directly. In many ways, this ability to paint such complex patterns represents the limits of human capabilities. Our analysis of film footage taken at his peak in 1950 reveals a remarkably systematic process (Taylor et al., 2002). He started by painting localized islands of trajectories distributed across the canvas, followed by longer extended trajectories that joined the islands, gradually submerging them in a dense fractal web of paint. This process was very swift with the fractal dimension rising sharply……he perfected this technique over 10years. Art theorists categorize the evolution of Pollock’s pouring technique into three phases (Varnedoe and Karmel, 1998). In the “preliminary” phase of 1943–1945, his initial efforts were characterized by low

Dvalues. An example is the fractal pattern of the paintingUntitledfrom 1945, which has aDvalue of 1.10. During his “transitional phase” from 1945 to 1947, he started to experiment with the pouring technique and hisDvalues rose sharply. In his “classic” period of 1948–1952, he perfected his technique andDvalues rose more gradually to the value ofD=1.7. During his classic period he also paintedUntitledwhich has an even higherDvalue of 1.89. However, he immediately erased this pattern (it was painted on glass), prompting the speculation that he regarded this painting as too complex and immediately scaled back to paintings withD=1.7. This suggests that his 10years of refining the pouring technique were motivated by a desire to generate fractal patterns withD~1.7.

The D-value or dimension of a fractal is a measure of the amount of fine structure in the fractal pattern.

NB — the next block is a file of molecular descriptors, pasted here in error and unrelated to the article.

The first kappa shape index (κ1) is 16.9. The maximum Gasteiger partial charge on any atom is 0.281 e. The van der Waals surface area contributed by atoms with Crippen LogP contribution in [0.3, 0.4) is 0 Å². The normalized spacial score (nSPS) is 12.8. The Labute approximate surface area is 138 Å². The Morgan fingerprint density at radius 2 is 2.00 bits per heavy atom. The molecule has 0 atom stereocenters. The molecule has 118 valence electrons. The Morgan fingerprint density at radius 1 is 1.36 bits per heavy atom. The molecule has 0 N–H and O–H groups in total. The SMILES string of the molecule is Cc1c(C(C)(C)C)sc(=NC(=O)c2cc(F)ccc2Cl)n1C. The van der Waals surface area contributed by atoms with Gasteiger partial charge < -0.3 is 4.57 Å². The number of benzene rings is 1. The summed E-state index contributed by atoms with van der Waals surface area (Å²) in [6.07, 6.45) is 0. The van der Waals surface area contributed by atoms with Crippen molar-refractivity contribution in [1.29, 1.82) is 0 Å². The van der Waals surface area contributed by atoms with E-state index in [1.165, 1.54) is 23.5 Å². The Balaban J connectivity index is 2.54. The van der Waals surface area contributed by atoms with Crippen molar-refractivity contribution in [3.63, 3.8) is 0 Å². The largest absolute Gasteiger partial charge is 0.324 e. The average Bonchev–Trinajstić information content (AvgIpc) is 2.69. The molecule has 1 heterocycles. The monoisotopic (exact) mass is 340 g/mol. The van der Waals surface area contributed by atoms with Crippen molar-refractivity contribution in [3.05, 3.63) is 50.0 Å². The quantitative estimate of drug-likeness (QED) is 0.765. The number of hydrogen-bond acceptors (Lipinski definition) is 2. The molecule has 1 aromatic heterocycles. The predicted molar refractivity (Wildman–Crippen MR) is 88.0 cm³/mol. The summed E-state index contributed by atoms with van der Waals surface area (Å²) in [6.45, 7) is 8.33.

The paper also addresses the question of why or whether the D-value that Pollock seems to move toward in his paintings has particular aesthetic appeal. Our eyes move in fractal patterns and I have blogged about this before. Experimental collaborations between psychologists and neuroscientists have found that images matching the fractal dimension of the eye’s searching movement are ones that are most aesthetically pleasing.

But the paths created by the motion of our eyes look very much like the path of a flying insect searching of food. And studies seem to indicate that the brain forages memory in much the same way.

This one mathematical thought seems to run through our existence on multiple levels. The ‘monstrous functions,’ used in the 19^{th} century to demonstrate the break between mathematics and visible reality are now the fractals we use to describe physical and biological complexity. But it is mathematics that has characterized the pattern in such a way as to be able to see it. And we see it outside of us, inside of us – in the trees and the way we remember, in the structure of our lungs and the movement of our eyes (which tells us something about mathematics).

Here’s an interesting site to look at about fractals and expressionism: http://people.hamilton.edu/kbrown/fractals-and-jackson-pollock

[…] Pollock, fractal expressionism and a mathematical thought, Mathematics Rising, 2012 […]